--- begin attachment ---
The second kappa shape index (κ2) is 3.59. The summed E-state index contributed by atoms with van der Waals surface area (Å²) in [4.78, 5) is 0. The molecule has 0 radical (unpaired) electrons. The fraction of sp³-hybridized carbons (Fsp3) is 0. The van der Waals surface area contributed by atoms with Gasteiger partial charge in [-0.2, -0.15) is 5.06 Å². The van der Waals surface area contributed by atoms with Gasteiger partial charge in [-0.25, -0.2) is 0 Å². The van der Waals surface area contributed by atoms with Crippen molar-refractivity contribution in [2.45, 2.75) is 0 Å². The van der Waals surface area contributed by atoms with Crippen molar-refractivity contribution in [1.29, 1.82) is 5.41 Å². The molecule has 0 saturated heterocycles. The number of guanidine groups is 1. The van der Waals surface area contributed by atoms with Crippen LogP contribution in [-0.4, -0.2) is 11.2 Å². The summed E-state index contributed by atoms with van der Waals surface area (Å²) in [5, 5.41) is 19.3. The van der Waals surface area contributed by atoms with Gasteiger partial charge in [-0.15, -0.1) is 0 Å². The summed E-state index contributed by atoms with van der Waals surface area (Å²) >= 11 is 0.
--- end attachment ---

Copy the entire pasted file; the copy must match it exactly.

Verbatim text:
The second kappa shape index (κ2) is 3.59. The summed E-state index contributed by atoms with van der Waals surface area (Å²) in [4.78, 5) is 0. The molecule has 0 radical (unpaired) electrons. The fraction of sp³-hybridized carbons (Fsp3) is 0. The van der Waals surface area contributed by atoms with Gasteiger partial charge in [-0.2, -0.15) is 5.06 Å². The van der Waals surface area contributed by atoms with Gasteiger partial charge in [-0.25, -0.2) is 0 Å². The van der Waals surface area contributed by atoms with Crippen molar-refractivity contribution in [2.45, 2.75) is 0 Å². The van der Waals surface area contributed by atoms with Crippen molar-refractivity contribution in [1.29, 1.82) is 5.41 Å². The molecule has 0 saturated heterocycles. The number of guanidine groups is 1. The van der Waals surface area contributed by atoms with Crippen LogP contribution in [-0.4, -0.2) is 11.2 Å². The summed E-state index contributed by atoms with van der Waals surface area (Å²) in [5, 5.41) is 19.3. The van der Waals surface area contributed by atoms with Gasteiger partial charge in [-0.15, -0.1) is 0 Å². The summed E-state index contributed by atoms with van der Waals surface area (Å²) >= 11 is 0.